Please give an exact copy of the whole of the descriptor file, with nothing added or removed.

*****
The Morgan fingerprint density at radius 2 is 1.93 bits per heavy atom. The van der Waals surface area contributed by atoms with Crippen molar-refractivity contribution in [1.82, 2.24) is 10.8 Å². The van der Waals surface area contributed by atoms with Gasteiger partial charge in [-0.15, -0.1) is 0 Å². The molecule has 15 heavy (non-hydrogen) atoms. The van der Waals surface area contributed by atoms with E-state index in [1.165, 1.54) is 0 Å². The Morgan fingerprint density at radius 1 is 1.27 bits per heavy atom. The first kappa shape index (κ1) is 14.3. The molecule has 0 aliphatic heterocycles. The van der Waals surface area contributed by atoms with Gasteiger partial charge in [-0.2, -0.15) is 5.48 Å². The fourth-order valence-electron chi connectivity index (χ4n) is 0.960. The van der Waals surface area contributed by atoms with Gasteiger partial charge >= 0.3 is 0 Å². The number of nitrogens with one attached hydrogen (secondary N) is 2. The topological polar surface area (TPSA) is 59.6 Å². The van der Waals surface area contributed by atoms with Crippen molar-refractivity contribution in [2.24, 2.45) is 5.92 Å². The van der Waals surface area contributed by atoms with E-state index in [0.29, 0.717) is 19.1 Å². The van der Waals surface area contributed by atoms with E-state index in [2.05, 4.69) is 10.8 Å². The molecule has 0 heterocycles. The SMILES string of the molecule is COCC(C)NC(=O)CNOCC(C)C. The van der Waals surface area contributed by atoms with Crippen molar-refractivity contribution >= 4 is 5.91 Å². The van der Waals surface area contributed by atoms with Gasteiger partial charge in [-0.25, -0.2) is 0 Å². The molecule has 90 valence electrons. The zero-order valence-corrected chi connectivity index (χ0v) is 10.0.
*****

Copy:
The Morgan fingerprint density at radius 2 is 1.93 bits per heavy atom. The van der Waals surface area contributed by atoms with Crippen molar-refractivity contribution in [1.82, 2.24) is 10.8 Å². The van der Waals surface area contributed by atoms with Gasteiger partial charge in [-0.15, -0.1) is 0 Å². The molecule has 15 heavy (non-hydrogen) atoms. The van der Waals surface area contributed by atoms with E-state index in [1.165, 1.54) is 0 Å². The Morgan fingerprint density at radius 1 is 1.27 bits per heavy atom. The first kappa shape index (κ1) is 14.3. The molecule has 0 aliphatic heterocycles. The van der Waals surface area contributed by atoms with Gasteiger partial charge in [-0.2, -0.15) is 5.48 Å². The fourth-order valence-electron chi connectivity index (χ4n) is 0.960. The van der Waals surface area contributed by atoms with Gasteiger partial charge >= 0.3 is 0 Å². The number of nitrogens with one attached hydrogen (secondary N) is 2. The topological polar surface area (TPSA) is 59.6 Å². The van der Waals surface area contributed by atoms with Crippen molar-refractivity contribution in [2.24, 2.45) is 5.92 Å². The van der Waals surface area contributed by atoms with E-state index in [0.29, 0.717) is 19.1 Å². The van der Waals surface area contributed by atoms with E-state index in [2.05, 4.69) is 10.8 Å². The molecule has 0 heterocycles. The SMILES string of the molecule is COCC(C)NC(=O)CNOCC(C)C. The van der Waals surface area contributed by atoms with Crippen molar-refractivity contribution >= 4 is 5.91 Å². The van der Waals surface area contributed by atoms with Gasteiger partial charge in [-0.25, -0.2) is 0 Å². The molecule has 90 valence electrons. The zero-order valence-corrected chi connectivity index (χ0v) is 10.0.